WASHINGTON DC (Kurdistan 24) – Gen. Joseph Dunford, Chairman of the Joint Chiefs of Staff, issued a statement late on Sunday affirming that there has been no change in US plans for eastern Syria, following the military defeat of the Islamic State and the withdrawal of most—but not all—forces there.
Dunford was correcting a report in The Wall Street Journal that the US was now considering leaving 1,000 troops in Syria, more than double the 400 troops which had previously been reported and which would have represented a significant change in President Donald Trump’s original plan to withdraw all US forces.
“A claim reported this evening by a major US newspaper that the US is developing plans to keep nearly 1,000 US troops in Syria is factually incorrect,” Dunford’s statement began.
“There has been no change to the plan announced in February, and we continue to implement the President’s direction to draw down US forces to a residual presence,” the statement continued.
In December, following a phone conversation with Turkish President Recep Tayyip Erdogan, Trump made the surprise decision to withdraw all US troops from Syria. That decision was opposed by all of his senior national security advisors and prompted the resignation of the Defense Secretary, Jim Mattis.
There was also strong in the US Congress, including among Republicans. The Congressional response was by Sen. Lindsey Graham (R., South Carolina), an important Trump ally on many issues, but who was vehemently opposed to the decision to withdraw all of the approximately 2,000 US troops from eastern Syria.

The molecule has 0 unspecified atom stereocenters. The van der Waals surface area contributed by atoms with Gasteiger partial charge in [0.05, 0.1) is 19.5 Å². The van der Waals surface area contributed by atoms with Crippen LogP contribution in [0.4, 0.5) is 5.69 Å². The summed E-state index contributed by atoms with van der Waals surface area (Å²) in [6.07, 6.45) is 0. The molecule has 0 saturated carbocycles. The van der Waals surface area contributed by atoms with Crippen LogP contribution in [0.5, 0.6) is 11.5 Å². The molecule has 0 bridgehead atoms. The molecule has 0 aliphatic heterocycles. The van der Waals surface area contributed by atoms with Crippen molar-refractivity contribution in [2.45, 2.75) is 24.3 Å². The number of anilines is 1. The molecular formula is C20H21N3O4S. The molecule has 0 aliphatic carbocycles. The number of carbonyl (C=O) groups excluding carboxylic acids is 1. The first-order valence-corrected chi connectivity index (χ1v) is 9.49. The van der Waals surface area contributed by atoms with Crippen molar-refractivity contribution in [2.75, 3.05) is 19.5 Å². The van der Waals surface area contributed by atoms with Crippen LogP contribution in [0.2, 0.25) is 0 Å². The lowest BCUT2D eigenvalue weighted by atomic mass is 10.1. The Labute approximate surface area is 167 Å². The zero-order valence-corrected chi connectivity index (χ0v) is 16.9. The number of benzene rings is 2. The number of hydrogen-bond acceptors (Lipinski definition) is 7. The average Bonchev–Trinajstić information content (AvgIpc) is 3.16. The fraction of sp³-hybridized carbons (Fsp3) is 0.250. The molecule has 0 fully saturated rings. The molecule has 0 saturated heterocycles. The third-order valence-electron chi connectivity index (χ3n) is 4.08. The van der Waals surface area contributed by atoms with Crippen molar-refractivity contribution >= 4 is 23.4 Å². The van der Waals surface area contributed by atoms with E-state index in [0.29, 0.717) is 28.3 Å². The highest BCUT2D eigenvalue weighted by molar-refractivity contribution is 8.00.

Trump’s notion that the territorial defeat of the Islamic State meant that the US could withdraw its forces from Syria was based on a widespread misunderstanding of the terrorist organization. Its core—in both Iraq and Syria—is people, and Islam is used for recruiting and to garner support more generally.
Because the core of the Islamic State is local, a significant number of its fighters remain in both countries as cells, and they will reemerge, if the opportunity arises.
Indeed, the return of the Islamic State has already become a serious in Iraq, where former Prime Minister Haider al-Abadi’s December 2017 declaration of victory has proved premature.
In addition, if the US withdraws precipitously from Syria, Turkey will likely attack the Kurdish fighters of the People’s Protection Units (YPG), who have provided the military leadership for the Syrian Democratic Forces (SDF), America’s principle partner in the fight against the Islamic State in Syria.
So the idea emerged of creating a “safe zone” following the departure of US forces. Such a zone would help sustain the enduring defeat of the Islamic State, while protecting America’s Kurdish allies.
The White House agreed to keep 200 US troops in Syria. That figure was soon doubled to 400, with the idea that British and French troops, which are working with the US and SDF in Syria, would provide the rest of the soldiers that would be needed.
One difficulty has been securing Turkey’s acquiescence. So far, Turkey has insisted, at least publicly, that its forces must be involved in the safe zone. The Journal reported that Washington and Ankara “had been unable to agree on a plan.”
However, Dunford said that was not so. “We continue to conduct detailed military planning with the Turkish General Staff to address Turkish security concerns along the Turkey-Syria border,” he stated.
“Planning to date has been productive and we have an initial concept that will be refined in the coming days,” he explained.
Dunford also disputed the Journal’s claim that the US had been unable to gain support from its European allies for the safe zone.
“We are also conducting planning with other members of the Coalition who have indicated an intent to support the transition phase of operations into Syria,” his statement concluded.